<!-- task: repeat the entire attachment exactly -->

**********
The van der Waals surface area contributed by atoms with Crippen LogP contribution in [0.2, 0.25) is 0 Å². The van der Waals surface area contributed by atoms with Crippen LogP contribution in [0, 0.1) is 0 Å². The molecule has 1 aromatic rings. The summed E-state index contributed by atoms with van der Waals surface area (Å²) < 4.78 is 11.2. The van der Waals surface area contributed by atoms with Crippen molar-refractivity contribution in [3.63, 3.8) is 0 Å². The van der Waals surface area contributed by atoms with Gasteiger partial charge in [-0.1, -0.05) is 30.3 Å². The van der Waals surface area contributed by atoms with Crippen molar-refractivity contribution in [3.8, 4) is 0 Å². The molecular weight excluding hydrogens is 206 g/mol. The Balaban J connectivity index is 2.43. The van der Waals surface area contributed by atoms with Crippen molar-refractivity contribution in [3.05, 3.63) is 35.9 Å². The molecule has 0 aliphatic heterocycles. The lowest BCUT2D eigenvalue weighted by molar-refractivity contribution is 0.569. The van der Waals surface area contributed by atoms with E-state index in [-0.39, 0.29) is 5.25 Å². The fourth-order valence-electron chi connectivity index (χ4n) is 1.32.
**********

The van der Waals surface area contributed by atoms with Crippen LogP contribution in [0.2, 0.25) is 0 Å². The van der Waals surface area contributed by atoms with Crippen LogP contribution in [0, 0.1) is 0 Å². The molecule has 1 aromatic rings. The summed E-state index contributed by atoms with van der Waals surface area (Å²) < 4.78 is 11.2. The van der Waals surface area contributed by atoms with Crippen molar-refractivity contribution in [3.63, 3.8) is 0 Å². The van der Waals surface area contributed by atoms with Gasteiger partial charge in [-0.1, -0.05) is 30.3 Å². The van der Waals surface area contributed by atoms with Crippen molar-refractivity contribution in [3.8, 4) is 0 Å². The molecular weight excluding hydrogens is 206 g/mol. The Balaban J connectivity index is 2.43. The van der Waals surface area contributed by atoms with Crippen molar-refractivity contribution in [3.05, 3.63) is 35.9 Å². The molecule has 0 aliphatic heterocycles. The lowest BCUT2D eigenvalue weighted by molar-refractivity contribution is 0.569. The van der Waals surface area contributed by atoms with E-state index in [-0.39, 0.29) is 5.25 Å². The fourth-order valence-electron chi connectivity index (χ4n) is 1.32.